The opinion of the court was delivered by: Leighton, District Judge.
This cause is before the court on defendant's motion for
summary judgment. Plaintiff, John Pfeiffer, is a 65 year old
American citizen who was employed in West Germany by defendant,
Wm. Wrigley Jr. Company ("Wrigley"). In March 1983, his
employment was terminated; he alleges that this was unlawful and
in violation of his rights under the Age Discrimination in
Employment Act ("ADEA"). 29 U.S.C. § 621 et seq. The sole issue
presented in this motion is whether the ADEA applies
extraterritorially to American citizens working in foreign
countries. For the reasons stated below, this court holds that it
does not; therefore, defendant's motion is granted.
Plaintiff argues that he was, at all times during his
employment, an employee of U.S. Wrigley. He claims that the
decision to terminate his employment came from Wrigley's Chicago
headquarters and his termination was based on his age in
violation of Section 623 of the ADEA. 29 U.S.C. § 623. Defendant,
denying that plaintiff's termination was based on his age, moves
for summary judgment on the ground that ADEA does not apply to
American citizens who are employed in a foreign country by either
American or foreign corporations.
It is well established that in the absence of an express
provision to the contrary, Congressional legislation applies only
within the territorial jurisdiction of the United States.
Blackmer v. United States, 284 U.S. 421, 437, 52 S.Ct. 252, 254,
76 L.Ed. 375 (1932). At issue here is the extraterritorial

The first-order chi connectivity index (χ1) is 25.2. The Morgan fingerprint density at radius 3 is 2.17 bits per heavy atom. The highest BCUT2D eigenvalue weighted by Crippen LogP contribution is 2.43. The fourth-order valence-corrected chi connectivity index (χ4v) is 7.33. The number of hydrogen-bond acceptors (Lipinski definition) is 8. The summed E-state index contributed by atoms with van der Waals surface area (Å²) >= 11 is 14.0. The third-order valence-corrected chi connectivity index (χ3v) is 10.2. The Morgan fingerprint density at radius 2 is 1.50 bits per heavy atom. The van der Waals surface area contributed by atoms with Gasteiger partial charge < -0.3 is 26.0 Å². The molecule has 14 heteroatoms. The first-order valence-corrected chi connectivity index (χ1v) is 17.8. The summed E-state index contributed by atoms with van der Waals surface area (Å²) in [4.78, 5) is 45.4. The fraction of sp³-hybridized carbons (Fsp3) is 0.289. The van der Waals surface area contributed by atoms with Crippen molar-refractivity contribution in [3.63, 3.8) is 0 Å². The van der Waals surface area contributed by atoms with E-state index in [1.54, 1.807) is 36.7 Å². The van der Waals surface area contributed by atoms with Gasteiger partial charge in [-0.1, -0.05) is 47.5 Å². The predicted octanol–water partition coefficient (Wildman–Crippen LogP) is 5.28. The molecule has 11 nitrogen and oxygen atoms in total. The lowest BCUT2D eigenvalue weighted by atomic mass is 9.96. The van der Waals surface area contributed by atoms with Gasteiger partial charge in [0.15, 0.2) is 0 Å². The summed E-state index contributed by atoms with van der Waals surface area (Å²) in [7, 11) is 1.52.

application of the ADEA. Nowhere in the statute does it provide
that its terms apply outside the United States. Defendants argue
that not only did Congress not intend to have the ADEA apply
extraterritorially by not specifically providing for it in the
Act; but this intention is clearly shown by Congress'
incorporation of provisions of the Fair Labor Standards Act
("FLSA"), 29 U.S.C. § 201-19, into the ADEA. For example,
Section 626(b) of ADEA, which incorporates various provisions of
FLSA, states that:
The provision of this chapter shall be enforced in
accordance with the powers, remedies, and procedures
provided in sections 211(b), 216 (except for
subsection (a) thereof), and 217 of this title, and
subsection (c) of this section.
Section 216(d) of the FLSA, referred to above, provides:
In any action or proceeding . . . no employer shall
be subject to any liability or punishment under this
chapter . . . on account of his failure to
comply . . . with respect to work heretofore or
hereafter performed in a workplace to which the
exemption in section 213(f) of this title is
applicable. . . .
Section 213(f), referred to in section 216(d) above, prohibits
the extraterritorial application of the FLSA:
[T]his title shall not apply with respect to any
employee whose services during the work week are
performed in a workplace within a foreign country.
29 U.S.C. § 213(f). (emphasis added.)
It is clear to the court that when Congress incorporated
various provisions of FLSA into ADEA it intended to incorporate
the territorial restrictions of FLSA. If Congress wished ADEA to
apply extraterritorially, it could have explicitly eliminated
incorporation of section 213(f) of FLSA into ADEA. The Supreme
Court in Lorillard v. Pons, 434 U.S. 575, 98 S.Ct. 866, 55
L.Ed.2d 40 (1978) held that jury trials are available to private
litigants under ADEA because ...